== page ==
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Dyke thought complaint was 'another Campbell rant'

LONDON - Greg Dyke has said that he initially thought Alastair Campbell's complaints about the weapons of mass destruction story on the 'Today' programme, which led to the Hutton Report, was 'just another rant'.

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He made the comments a day after resigning as director-general of the BBC in the wake of the report's findings, which cleared the government of wrongdoing and was highly critical of the broadcaster.

Speaking on the 'Today' programme this morning, Dyke accused Campbell of running a campaign to control the BBC's coverage of the war in Iraq and said that he had been "remarkably ungracious" since the publication of the Hutton Report this week.

In the interview, he said he regretted his decision to respond to Campbell's complaints about defence correspondent Andrew Gilligan's May 29 report immediately and that he should have conducted an internal inquiry.

"Instead I felt that the attack on our journalism was such that it required a quick, public reply," he said.

Dyke refused to go into details about whether or not he accepted the findings of the Hutton Report -- although he admitted that he did not agree with some of it. "I will at some stage give you a considered view, but now is not the time," he said, adding that it might be two days or two weeks before he responds.

As well as being director-general of the BBC, Dyke held the title editor-in-chief. He rubbished the notion that this meant he could check all of the corporation's output and said he did not think that the editorial process were defective, but that an independent review of the process would be useful.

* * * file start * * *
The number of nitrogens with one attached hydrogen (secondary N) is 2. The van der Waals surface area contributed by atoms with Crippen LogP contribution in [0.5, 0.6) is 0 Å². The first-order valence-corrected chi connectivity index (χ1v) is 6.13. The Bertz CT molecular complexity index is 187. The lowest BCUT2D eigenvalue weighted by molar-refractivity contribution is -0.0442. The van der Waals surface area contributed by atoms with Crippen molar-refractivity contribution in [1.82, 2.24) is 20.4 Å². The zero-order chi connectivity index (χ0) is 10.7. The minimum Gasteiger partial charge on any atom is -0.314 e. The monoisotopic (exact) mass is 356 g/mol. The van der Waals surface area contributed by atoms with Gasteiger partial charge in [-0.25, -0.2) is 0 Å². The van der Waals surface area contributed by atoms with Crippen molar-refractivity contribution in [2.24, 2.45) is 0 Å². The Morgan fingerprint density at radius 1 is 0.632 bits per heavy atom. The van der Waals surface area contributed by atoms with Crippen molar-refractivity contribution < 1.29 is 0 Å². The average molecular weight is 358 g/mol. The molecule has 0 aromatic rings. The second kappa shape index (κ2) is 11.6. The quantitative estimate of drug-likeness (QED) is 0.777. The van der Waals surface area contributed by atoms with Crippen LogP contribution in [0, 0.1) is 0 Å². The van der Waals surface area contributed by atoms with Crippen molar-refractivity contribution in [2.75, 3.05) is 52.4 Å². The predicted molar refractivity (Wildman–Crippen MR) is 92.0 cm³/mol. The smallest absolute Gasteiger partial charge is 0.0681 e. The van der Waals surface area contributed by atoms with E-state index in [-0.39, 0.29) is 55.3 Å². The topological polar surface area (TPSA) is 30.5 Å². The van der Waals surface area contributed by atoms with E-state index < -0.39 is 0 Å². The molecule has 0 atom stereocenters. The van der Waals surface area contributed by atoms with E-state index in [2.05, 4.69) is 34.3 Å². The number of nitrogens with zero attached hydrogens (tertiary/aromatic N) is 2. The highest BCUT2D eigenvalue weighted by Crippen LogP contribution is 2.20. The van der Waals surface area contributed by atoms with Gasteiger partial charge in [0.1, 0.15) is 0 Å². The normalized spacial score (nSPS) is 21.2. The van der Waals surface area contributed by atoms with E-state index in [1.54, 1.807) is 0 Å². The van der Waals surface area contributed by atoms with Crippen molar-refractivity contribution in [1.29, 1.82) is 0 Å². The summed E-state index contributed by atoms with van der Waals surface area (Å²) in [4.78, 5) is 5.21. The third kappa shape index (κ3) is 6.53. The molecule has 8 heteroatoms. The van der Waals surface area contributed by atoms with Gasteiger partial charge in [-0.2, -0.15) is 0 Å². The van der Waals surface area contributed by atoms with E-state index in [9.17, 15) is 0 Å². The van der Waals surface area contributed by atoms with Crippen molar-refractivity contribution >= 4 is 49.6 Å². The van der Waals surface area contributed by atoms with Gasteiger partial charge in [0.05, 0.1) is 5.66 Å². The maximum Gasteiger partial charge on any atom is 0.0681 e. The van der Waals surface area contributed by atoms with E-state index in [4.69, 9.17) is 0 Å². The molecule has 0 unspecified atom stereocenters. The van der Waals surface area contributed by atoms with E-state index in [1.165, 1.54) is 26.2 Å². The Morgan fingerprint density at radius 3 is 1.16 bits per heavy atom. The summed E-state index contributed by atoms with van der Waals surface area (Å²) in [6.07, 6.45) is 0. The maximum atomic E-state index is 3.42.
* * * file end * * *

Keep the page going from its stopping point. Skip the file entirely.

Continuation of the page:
In an interview with GMTV, Dyke said that Campbell had been "ungracious" in the wake of the report and that he was shocked the report was "so black and white."

"We knew mistakes had been made but we didn't believe they were only by us. I would be interested in what a few other law lords, on looking at Hutton, thought of it," he told GMTV.

Dyke revealed on the 'Today' programme that he had tended his resignation on Wednesday, the same day that chairman Gavyn Davies resigned, but that he was uncertain if the board of governors would accept or not.

His departure from the BBC has been met with widespread anger from the corporation's employees, many of whom staged an impromptu walkout yesterday afternoon. It has also left the two most senior positions at the BBC open and widespread opinion that the corporation is in crisis.

Tessa Jowell, secretary of state for culture, media and sport, said that both Dyke and Davies were honourable people, who had done the honourable thing.

"It is also the right thing for the BBC, for the public it serves and for their own integrity. But enough is enough, it is now time to move on," she said.

Jowell vowed that at the next BBC Charter Review, due to take place in 2006, would result in a strong BBC that would be "the best broadcaster in the world".

"And that BBC is nobody's lapdog. That challenges government and raises debate. That is in all our interests," she concluded.

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